And the nearby Xfinity Theatre lures away the big musical acts, along with the casinos in Eastern Connecticut.
The event schedule for the remainder of the year is hardly impressive. Beyond the usual six UConn football games, the schedule includes several 5K runs and a truck convoy to raise money for the Make a Wish Foundation.
The story of Rentschler Field — officially known as Pratt and Whitney Stadium — is a cautionary tale of how taxpayer dollars don’t always guarantee success.
The stadium was born out of the failed effort in the 1990s to bring the New England Patriots to Hartford, a consolation prize of sorts from former Gov. John Rowland years before he landed in jail for corruption.
The state was prepared to sell $250 million in bonds to build a Patriots stadium in downtown Hartford, near I-91 and the Capitol exits.
After the Patriots backed out, Rowland sold bonds to build Rentschler and moved the field to vacant land near Pratt and Whitney in East Hartford.
The land surrounding the stadium is owned by the United Technologies Corporation, the parent company of Pratt and Whitney, a defense contractor.
The plan was to fill the area with a mix of stores and apartments to compliment the stadium. A Cabella’s settled near the stadium, but the surrounding acreage remains vacant and dreams of shopping centers faded.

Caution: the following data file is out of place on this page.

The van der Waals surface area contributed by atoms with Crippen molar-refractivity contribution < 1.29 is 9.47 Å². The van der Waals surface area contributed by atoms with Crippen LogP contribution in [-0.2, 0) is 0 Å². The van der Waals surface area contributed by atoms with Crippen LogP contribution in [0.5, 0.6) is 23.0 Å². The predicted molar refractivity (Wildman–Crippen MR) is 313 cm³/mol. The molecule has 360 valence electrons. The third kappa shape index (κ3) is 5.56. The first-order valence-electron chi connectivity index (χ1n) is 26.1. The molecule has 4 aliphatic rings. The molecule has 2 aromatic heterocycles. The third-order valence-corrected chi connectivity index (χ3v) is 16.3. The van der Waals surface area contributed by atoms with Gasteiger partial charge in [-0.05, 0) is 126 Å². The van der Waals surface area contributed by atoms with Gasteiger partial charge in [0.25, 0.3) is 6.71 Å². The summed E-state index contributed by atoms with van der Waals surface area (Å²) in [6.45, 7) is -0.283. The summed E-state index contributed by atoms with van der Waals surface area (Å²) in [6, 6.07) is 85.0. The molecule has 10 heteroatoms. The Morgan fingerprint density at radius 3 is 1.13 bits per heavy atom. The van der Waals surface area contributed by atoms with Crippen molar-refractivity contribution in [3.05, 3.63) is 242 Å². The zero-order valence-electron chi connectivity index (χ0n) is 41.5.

East Hartford Mayor Marcia Leclerc said numerous plans came and went to develop the UTC property.
“The town rezoned the property from a heavy industrial to a design development district, which allows for flexibility in uses allowed and placement and design of buildings,” Leclerc said. “As the development of this site was beginning to take shape, in 2008 and 2009, the recession put an indefinite hold on their plans.”
She said Cabela’s opened in 2007 with state and local assistance. A few years later, new plans for an outlet mall were drawn up, including restaurants and housing, but that idea also fizzled.
“The developer’s financing ultimately did not come together by the deadlines and the project was abandoned by UTC,” Leclerc said. “The town is hopeful that in the future we can continue to work with UTC to develop the property.”
Freimuth also pointed to outside economic pressures as the reason promised spin off development never materialized.
“I don’t have all the answers,” Freimuth said. “For a long time, (development) was pursued. Football stadiums are not economic spinoffs. They don’t generate the action other types of facilities (such as an arena) do.”
The reality is the field was primarily built to house UConn’s football program.